The Birth of a Movement

In September of 1982, Mother Earth was found violated; the toxic, cancer-causing chemical known as PCB had been dumped into her once rich soil. The brutal event also impacted the inhabitants of that land. The biodiversity in Warren County was ravished with one of the most lethal toxins of that time; threatening the life, quality of life, health, and wellbeing of all of those that call Warren County, NC home. The Ward Transformer Co., deliberately targeted this low wealth community of Black citizens and dumped tons of toxic dirt saturated with PCB, having spilled the toxic material some 244 miles from Raleigh, NC to its place of destination Warren County.

 Birth Date: 1982

 Place of Birth: Afton, Warren County, NC

 Mother Name: Earth

  Father Name: Environmental Racism 

  Name: Environmental Justice Community

Without notification, the people of Warren County found their community transformed into a dumpsite. In a moment, the lives of people living in this area were impacted, and the lives of wildlife, marine life, and various fowl and plant life too. The proud members of this community protested this injustice that happened suddenly without warning and consent.

The fight brought about by the citizens in the community of Afton soon revealed a repeat offender was at large, their actions unearthed dirty corporations were releasing toxic and poisonous waste by-products from their production process into low wealth black populated communities all across North Carolina.

The discovery of black communities being used for corporate dumping of toxic waste gave impetus for then seated President Bill Clinton to sign the historic Executive Order, 12898 on Environmental Justice which addressed toxic pollution found in minority, tribal, and low wealth communities. To date, the term Environmental Justice Communities are also known as BIPOC communities; Black, Indigenous, and People of Color. Research has revealed low wealth and BIPOC communities are located less than 2 miles away from a toxic landfill.

Robert Burns, owner of the New York Trucking Company, had been violating the earth with PCB since 1978. Burns' decision to expand his business to North Carolina and hire his friend Robert Ward Jr. and his two sons Randall and Timothy, owners of Ward Transformer Co., to dispose of toxic cancer-causing agents was his undoing but not before the Ward's had saturated the earth in over thirteen counties across North Carolina, including a portion of Fort Bragg and 211 miles of highway between Raleigh, and Warren County, dumping over 30,000 gallons of liquid PCB during this process; however, Afton received the most egregious amount of the poisonous toxic agent.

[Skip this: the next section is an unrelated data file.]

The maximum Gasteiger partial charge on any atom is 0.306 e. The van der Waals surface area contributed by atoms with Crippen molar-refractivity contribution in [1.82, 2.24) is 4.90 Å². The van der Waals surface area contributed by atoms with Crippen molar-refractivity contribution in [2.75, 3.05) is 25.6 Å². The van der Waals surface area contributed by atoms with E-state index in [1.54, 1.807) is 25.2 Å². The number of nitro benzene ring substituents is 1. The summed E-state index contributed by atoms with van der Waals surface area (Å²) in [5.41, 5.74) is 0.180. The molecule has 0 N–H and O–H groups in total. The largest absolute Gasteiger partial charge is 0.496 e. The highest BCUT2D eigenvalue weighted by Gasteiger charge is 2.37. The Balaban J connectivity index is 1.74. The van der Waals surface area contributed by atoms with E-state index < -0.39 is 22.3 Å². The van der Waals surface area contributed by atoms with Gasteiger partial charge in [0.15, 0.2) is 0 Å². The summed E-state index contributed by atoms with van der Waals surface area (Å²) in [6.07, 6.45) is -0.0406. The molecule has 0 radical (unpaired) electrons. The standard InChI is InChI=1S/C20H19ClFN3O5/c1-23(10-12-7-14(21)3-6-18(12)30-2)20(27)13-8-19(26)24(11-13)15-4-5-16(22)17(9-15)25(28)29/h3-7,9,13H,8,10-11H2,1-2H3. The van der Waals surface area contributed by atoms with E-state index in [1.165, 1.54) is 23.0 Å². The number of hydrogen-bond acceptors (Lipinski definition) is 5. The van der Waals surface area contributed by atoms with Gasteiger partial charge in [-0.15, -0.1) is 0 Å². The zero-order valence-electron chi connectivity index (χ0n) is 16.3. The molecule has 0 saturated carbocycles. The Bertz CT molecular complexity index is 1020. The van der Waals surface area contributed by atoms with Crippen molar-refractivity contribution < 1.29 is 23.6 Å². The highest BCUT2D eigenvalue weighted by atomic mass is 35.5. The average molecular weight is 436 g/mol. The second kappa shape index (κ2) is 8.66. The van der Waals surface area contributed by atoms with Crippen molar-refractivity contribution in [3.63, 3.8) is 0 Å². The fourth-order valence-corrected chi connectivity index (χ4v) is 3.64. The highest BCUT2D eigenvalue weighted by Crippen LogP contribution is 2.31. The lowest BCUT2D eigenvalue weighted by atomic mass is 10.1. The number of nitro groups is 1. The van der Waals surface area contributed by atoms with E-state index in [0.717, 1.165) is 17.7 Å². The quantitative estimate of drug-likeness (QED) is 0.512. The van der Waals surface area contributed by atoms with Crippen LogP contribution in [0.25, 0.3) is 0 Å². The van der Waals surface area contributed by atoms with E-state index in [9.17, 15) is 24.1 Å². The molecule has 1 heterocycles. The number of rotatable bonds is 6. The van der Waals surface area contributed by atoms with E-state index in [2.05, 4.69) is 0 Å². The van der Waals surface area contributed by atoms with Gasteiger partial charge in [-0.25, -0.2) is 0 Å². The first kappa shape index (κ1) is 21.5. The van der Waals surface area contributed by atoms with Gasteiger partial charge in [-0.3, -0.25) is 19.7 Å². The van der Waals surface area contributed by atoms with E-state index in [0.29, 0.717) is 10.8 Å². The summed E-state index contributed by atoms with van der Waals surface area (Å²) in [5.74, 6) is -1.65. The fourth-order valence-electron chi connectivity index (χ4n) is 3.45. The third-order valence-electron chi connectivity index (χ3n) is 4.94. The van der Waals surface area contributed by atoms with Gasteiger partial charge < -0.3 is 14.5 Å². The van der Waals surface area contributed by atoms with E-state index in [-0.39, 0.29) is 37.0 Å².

Upon discovery, lifetime resident Dollie Burwell gathered a group of women from the Afton community and together organized and galvanized the movement that was seen and heard across this nation, the movement we have all come to call Environmental Justice.

       Mother of the Environmental Justice Movement

                                                                                                                              Dollie Bullock Burwell

Photo Credit: Justin Cook

It was the first time in American history that citizens were jailed for trying to stop a landfill; the community of Afton, located south of Warrenton, was attempting to prevent pollution. The Afton Warren County protest was thought to have been the largest civil disobedience action in the South since Dr. Martin Luther King Jr's historic march through Alabama. 
Pollution existed before Warren County, and community protesting existed before Afton; however, this grassroots community galvanized effort to protest, resulting in over 500 people being arrested to prevent pollution was a first. 
Giving birth to what is known worldwide as Environmental Justice One of several voices leading this fight was Dr. Benjamin Chavis. Upon his arrest and public outcry citing the disproportionate levels of toxic waste being deliberately dumped in black communities, Chavis declared, 'this is racism, Environmental Racism. 

Photo Credit: Kyna Uwaeme